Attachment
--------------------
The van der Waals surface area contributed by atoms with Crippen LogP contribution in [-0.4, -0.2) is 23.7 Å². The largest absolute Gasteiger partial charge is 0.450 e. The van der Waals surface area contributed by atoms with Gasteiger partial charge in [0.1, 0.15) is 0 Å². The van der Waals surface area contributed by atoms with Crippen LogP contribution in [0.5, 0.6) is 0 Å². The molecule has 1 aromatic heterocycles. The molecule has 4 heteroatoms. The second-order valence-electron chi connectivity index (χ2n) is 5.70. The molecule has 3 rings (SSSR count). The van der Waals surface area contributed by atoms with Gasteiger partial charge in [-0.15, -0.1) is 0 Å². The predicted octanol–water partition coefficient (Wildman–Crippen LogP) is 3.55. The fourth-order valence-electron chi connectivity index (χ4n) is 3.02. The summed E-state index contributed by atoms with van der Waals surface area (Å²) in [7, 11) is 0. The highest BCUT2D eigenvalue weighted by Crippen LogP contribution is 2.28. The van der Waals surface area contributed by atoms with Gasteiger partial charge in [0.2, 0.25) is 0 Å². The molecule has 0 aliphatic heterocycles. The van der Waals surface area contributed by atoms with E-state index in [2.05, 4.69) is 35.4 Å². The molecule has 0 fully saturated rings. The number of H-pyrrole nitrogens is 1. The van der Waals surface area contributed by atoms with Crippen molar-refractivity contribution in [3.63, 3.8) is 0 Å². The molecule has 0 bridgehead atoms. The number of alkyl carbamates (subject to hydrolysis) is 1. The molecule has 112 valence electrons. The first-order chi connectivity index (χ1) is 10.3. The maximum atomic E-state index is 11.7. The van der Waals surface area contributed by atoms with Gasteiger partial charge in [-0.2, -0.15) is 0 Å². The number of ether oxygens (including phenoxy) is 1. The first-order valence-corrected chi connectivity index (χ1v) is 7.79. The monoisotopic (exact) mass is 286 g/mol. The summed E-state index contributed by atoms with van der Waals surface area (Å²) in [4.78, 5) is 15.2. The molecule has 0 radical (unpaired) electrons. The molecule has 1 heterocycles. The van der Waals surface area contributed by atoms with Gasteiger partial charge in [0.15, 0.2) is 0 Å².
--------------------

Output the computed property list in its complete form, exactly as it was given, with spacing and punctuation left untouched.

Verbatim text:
The van der Waals surface area contributed by atoms with Crippen LogP contribution in [-0.4, -0.2) is 23.7 Å². The largest absolute Gasteiger partial charge is 0.450 e. The van der Waals surface area contributed by atoms with Gasteiger partial charge in [0.1, 0.15) is 0 Å². The van der Waals surface area contributed by atoms with Crippen LogP contribution in [0.5, 0.6) is 0 Å². The molecule has 1 aromatic heterocycles. The molecule has 4 heteroatoms. The second-order valence-electron chi connectivity index (χ2n) is 5.70. The molecule has 3 rings (SSSR count). The van der Waals surface area contributed by atoms with Gasteiger partial charge in [-0.15, -0.1) is 0 Å². The predicted octanol–water partition coefficient (Wildman–Crippen LogP) is 3.55. The fourth-order valence-electron chi connectivity index (χ4n) is 3.02. The summed E-state index contributed by atoms with van der Waals surface area (Å²) in [7, 11) is 0. The highest BCUT2D eigenvalue weighted by Crippen LogP contribution is 2.28. The van der Waals surface area contributed by atoms with Gasteiger partial charge in [0.2, 0.25) is 0 Å². The molecule has 0 aliphatic heterocycles. The van der Waals surface area contributed by atoms with E-state index in [2.05, 4.69) is 35.4 Å². The molecule has 0 fully saturated rings. The number of H-pyrrole nitrogens is 1. The van der Waals surface area contributed by atoms with Crippen molar-refractivity contribution in [3.63, 3.8) is 0 Å². The molecule has 0 bridgehead atoms. The number of alkyl carbamates (subject to hydrolysis) is 1. The molecule has 112 valence electrons. The first-order chi connectivity index (χ1) is 10.3. The maximum atomic E-state index is 11.7. The van der Waals surface area contributed by atoms with Gasteiger partial charge in [-0.2, -0.15) is 0 Å². The number of ether oxygens (including phenoxy) is 1. The first-order valence-corrected chi connectivity index (χ1v) is 7.79. The monoisotopic (exact) mass is 286 g/mol. The summed E-state index contributed by atoms with van der Waals surface area (Å²) in [4.78, 5) is 15.2. The molecule has 0 radical (unpaired) electrons. The molecule has 1 heterocycles. The van der Waals surface area contributed by atoms with Gasteiger partial charge in [0.15, 0.2) is 0 Å².